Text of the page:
Today is Holy Thursday or to those of the Protestant persuasion, Maundy Thursday, the day when Jesus washed the feet of his disciples, "that you may love one another as I have loved you." It is also erev the full moon of Purim, a Jewish holiday celebrating not only bloody revenge but also honoring a Jewish woman of pluck and wit, and a sexy one at that. We are headed off to the desert me and mine and my mission is clear. The fifteen year and I ebb and flow and his indolence during the week of vacation ( in all fairness, most of his friends are not on break) has gotten on my nerves and we have had our share of brittle moments. He is suspicious of being confined with us in a rural environment for more than 72 hours and I myself have trepidations. I so long for both of us to put down our guards and maybe it’s hard to impossible at fifteen, I do want him to have a moment when he consciously feels loved by me.
It is six months now since my father died and his office is still untouched. He took movies and slides and photographs throughout his life. When I was fat, it was difficult to be photographed and my father’s constant presence with his camera caused embarrassment not only in the moment but also weeks and now years, down the pike. My dad’s imperative to photograph seemed very much in defense of the quality of his life and person. He worked painstakingly on large albums and it is thanks to him that I have documentation of my wedding and my growing children.
I have carried a camera with me for the last several years. I take a lot of pictures of the kids and other weird stuff because digital is so easy, particularly easy to erase, but I don’t do a large amount of photo sharing. Sometimes I want to take a picture but don’t because it seems that it will intrude on an experience but conversely, there are sweet seconds I remember fleetingly in my mind’s eye that I regret not having preserved more permanently. I write these words here a couple of times a week, much in the same spirit my father would pour over his albums with visitors, trying to assure myself and others of the quality of my life and the person I strive to become. I realize that since my father’s death I have assumed the solo role of family photographer and that there are very few pictures of me with my children. As they grow more independent it seems more incumbent to record their faces is the same frame as mine even at the cost of interrupting a moment.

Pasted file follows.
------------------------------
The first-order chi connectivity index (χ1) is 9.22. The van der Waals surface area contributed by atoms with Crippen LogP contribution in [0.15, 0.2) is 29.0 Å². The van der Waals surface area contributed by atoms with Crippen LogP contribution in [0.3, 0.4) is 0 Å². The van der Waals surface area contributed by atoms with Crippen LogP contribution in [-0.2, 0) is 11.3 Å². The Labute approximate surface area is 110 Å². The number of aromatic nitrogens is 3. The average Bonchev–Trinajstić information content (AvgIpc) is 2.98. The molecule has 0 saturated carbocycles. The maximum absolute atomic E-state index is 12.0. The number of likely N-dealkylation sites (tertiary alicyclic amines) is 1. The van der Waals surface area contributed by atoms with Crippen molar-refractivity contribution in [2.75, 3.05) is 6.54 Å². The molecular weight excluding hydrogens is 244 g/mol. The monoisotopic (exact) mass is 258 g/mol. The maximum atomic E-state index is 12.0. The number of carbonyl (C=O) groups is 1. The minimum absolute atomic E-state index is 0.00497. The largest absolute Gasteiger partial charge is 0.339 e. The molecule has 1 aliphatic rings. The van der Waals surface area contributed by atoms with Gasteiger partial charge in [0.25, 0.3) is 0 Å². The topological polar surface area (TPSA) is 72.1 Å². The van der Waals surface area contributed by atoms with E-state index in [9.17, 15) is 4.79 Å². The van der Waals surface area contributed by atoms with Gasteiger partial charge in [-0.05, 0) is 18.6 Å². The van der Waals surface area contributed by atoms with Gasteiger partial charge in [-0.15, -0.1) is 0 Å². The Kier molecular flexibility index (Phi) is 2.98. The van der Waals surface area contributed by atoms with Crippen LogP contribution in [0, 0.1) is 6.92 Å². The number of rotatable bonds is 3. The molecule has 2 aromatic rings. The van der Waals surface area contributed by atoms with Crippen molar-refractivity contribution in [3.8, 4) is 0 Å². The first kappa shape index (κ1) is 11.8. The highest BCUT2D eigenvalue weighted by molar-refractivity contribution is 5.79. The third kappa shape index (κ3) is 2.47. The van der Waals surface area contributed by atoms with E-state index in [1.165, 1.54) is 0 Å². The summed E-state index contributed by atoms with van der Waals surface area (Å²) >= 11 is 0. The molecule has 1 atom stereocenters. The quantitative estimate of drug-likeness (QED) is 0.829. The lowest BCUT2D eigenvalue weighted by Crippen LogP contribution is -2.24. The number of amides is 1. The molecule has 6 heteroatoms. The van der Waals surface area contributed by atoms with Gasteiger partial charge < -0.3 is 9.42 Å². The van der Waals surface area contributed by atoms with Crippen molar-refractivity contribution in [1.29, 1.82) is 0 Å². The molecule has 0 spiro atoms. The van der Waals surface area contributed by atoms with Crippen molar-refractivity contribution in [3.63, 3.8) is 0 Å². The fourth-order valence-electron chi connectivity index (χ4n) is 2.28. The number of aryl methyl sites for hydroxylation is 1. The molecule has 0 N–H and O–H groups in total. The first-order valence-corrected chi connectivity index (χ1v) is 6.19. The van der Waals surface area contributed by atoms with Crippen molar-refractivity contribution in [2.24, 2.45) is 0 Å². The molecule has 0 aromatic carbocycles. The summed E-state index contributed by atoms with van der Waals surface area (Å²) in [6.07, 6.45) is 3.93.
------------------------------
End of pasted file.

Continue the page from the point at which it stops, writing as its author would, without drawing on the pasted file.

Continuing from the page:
I write now on Good Friday/Purim from Sami’s desert ranch on the outside of Twentynine Palms. I found Sami’s ranch on a search for vacation rentals and chose it mainly for its remarkably low price and last minute availability this holiday weekend. Sami is of Middle Eastern descent. He owns an ironworks business in North Hollywood and offers another vacation rental in addition to this desert one in Branson, Missouri. The decor is an amalgam of Middle Eastern, American rustic, a few pieces of pure kitsch and lots and lots of iron. Objects that one could never dream being fabricated in iron, certainly can be. My kids filched a Cup ‘O Noodles from the pantry which also holds an industrial size container of cumin and some vessels I recognize as being used in the preparation of Middle Eastern cuisine. The house and kitchen have womanly touches. The book and video collection is far from extensive but is respectable. I wonder about Sami and Mrs. Sami and how they came to an ironworks just blocks from where I grew up. Tonight I will bake a Challah here and make Shabbat. I wonder what Sami and Mrs. Sami believe and how they worship and if the prayers that have been prayed here at Sami’s desert ranch are the same as the ones I pray.